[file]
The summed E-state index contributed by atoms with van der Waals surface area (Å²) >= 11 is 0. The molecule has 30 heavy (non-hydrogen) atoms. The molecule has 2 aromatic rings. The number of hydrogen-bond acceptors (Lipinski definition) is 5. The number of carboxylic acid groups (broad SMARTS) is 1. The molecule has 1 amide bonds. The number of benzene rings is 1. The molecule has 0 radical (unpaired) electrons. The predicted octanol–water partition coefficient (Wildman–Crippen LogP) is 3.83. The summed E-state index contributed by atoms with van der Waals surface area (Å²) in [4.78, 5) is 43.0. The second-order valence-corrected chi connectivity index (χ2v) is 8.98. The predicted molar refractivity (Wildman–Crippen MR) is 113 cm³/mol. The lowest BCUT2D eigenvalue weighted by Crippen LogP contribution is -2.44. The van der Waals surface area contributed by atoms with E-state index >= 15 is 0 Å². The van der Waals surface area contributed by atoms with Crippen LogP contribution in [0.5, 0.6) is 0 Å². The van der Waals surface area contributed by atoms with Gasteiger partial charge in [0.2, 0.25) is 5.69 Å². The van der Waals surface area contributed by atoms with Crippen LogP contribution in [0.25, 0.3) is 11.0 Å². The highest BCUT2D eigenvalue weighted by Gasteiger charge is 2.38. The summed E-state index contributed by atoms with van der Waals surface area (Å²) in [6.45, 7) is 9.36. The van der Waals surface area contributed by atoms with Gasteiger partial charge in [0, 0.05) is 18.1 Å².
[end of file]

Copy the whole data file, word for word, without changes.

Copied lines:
The summed E-state index contributed by atoms with van der Waals surface area (Å²) >= 11 is 0. The molecule has 30 heavy (non-hydrogen) atoms. The molecule has 2 aromatic rings. The number of hydrogen-bond acceptors (Lipinski definition) is 5. The number of carboxylic acid groups (broad SMARTS) is 1. The molecule has 1 amide bonds. The number of benzene rings is 1. The molecule has 0 radical (unpaired) electrons. The predicted octanol–water partition coefficient (Wildman–Crippen LogP) is 3.83. The summed E-state index contributed by atoms with van der Waals surface area (Å²) in [4.78, 5) is 43.0. The second-order valence-corrected chi connectivity index (χ2v) is 8.98. The predicted molar refractivity (Wildman–Crippen MR) is 113 cm³/mol. The lowest BCUT2D eigenvalue weighted by Crippen LogP contribution is -2.44. The van der Waals surface area contributed by atoms with E-state index >= 15 is 0 Å². The van der Waals surface area contributed by atoms with Crippen LogP contribution in [0.5, 0.6) is 0 Å². The van der Waals surface area contributed by atoms with Gasteiger partial charge in [0.2, 0.25) is 5.69 Å². The van der Waals surface area contributed by atoms with Crippen LogP contribution in [0.25, 0.3) is 11.0 Å². The highest BCUT2D eigenvalue weighted by Gasteiger charge is 2.38. The summed E-state index contributed by atoms with van der Waals surface area (Å²) in [6.45, 7) is 9.36. The van der Waals surface area contributed by atoms with Gasteiger partial charge in [0, 0.05) is 18.1 Å².